I also love this- “Fast-forward eighteen years, and there is an entire generation that doesn’t know what dial-up was. Or River Phoenix.” That line right there is genius.

    Also? I so swooned for River. That is all. 🙂

    1. alexandrawrote Post author

      I’m not going to say I think before I type all the time, but I definitely approach my online life from a different POV than teens I know. Adolescence is full of ups and downs. I’m kind of glad mine was free of FBook drama. 🙂

  3. kaleba

    I’m way older than you so got a late start to the internet. And it was just as baffling. I don’t precisely remember my first ever internet experience. My first online experience was a free email program that didn’t come with access to the World Wide Web. My how times have changed.

    Nice post on the prompt. Indeed, one must be careful in this day in age. I do wonder about kids that never lived without the internet. How different is their life from mine? Although, as much as it bugs me to hear the neighborhood kids outside screaming and playing and carrying on, it is at least good to know they’re not inside on games or the computer (unlike me).

    1. alexandrawrote Post author

      Not having kids yet, I can’t imagine the balance you have to create between school, activities and online time. I know how sucked in I can get, which is why I am grateful social media didn’t truly take off until i was out of college.

  4. Wild Child Mama

    I loved that guy. His lips were just so captivating. Not to mention how talented of an actor he was. It’s amazing how quickly we found out about things then, and now? It’s lighting fast. And if we want, we can youtube River. We don’t even have to leave the house to see those awesome movies.

  5. Amanda

    First, I love the quote by Demetri Martin and repeat it often.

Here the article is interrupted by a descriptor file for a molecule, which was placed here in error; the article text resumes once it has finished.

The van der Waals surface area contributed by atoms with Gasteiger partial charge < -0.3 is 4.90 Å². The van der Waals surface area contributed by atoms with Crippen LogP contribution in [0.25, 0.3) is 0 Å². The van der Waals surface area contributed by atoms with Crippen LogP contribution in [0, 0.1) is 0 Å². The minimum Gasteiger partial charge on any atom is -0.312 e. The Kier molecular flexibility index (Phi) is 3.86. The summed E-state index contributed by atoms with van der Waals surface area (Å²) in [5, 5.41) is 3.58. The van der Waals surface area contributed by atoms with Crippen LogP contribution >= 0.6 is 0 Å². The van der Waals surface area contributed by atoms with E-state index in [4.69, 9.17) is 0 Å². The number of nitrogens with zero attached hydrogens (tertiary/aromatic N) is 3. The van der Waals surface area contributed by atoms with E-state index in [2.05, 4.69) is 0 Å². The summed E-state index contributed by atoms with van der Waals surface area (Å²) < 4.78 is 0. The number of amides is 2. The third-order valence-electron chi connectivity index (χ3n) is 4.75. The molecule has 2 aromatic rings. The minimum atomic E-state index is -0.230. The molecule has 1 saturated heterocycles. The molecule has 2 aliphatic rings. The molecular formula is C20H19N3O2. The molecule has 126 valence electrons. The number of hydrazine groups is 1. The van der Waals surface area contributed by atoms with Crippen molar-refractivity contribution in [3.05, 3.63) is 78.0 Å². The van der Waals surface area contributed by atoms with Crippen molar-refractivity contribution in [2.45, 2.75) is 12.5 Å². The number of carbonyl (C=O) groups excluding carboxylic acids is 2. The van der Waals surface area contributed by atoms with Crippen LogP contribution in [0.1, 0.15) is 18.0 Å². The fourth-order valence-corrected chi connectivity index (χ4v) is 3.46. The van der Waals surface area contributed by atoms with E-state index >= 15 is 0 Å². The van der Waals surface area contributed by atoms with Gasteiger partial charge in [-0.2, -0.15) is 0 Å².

Second, the advice for kids now on the internet is dead on. “Have an offline life.” When I discovered the internet, it seemingly took over my life and it still has to a certain extent, only now I’m more conscious of the role it plays in my life. If only I’d had that insight as a 15 year old haha

  6. Cheryl @ Mommypants

    I honestly am scared for all the ways kids have to be mean to each other – facebook, texting, etc. At least the bullying when I was a kid was kept face-to-face (which sounds ridiculous, I know) but now it’s so insidious and so public. I shudder in advance for my kids’ teen years.

    Also, love that glitter quote?

    1. alexandrawrote Post author

      I am SO glad Facebook wasn’t around when I was in school. Remember hearing at school when your three friends had all gone to the mall without you? Imagine the fun of seeing it live, online, in real-time status updates and mobile uploads. Oh, the drama!

  7. Pingback: five great things someone else said, vol. 31 | alexandrawrote

  8. Ado

    Good Lord am I glad FB and the Internet were not around when I was 15 and totally naive and stupid. I just do not know what I would’ve done or how I would’ve behaved – well, yes I do and it gives me the chills.
    Thanks for linking up your post with us and helping us to celebrate our Blog Bash! – Ado

  9. Gina

    I wandered over via Blog Bash and really enjoyed this post. I struggle to imagine what kind of relationship my kids will have with the internet (they’re just 4 and 2 now). We offer little screen time right now. But I find I need the reminder too — set boundaries, unplug, think before I type.

    1. alexandrawrote Post author

      I’m not sure I’m always successful, but I try to find a way to balance offline and on. Now I’m trying not to use any social media before noon. Only respond to emails I must. If I sit down at my desk by 9, it gives me a nice chunk of unplugged time. It works some days better than others.

  10. Alison@Mama Wants This

    Great post! And I totally remember the early days of the Internet. Of the excitement. And the trepidation. And as things progressed, the loss of privacy and security concerns.

    And the offline life?? Yes, that. So important.

    Thanks for sharing this post with us for Blog Bash!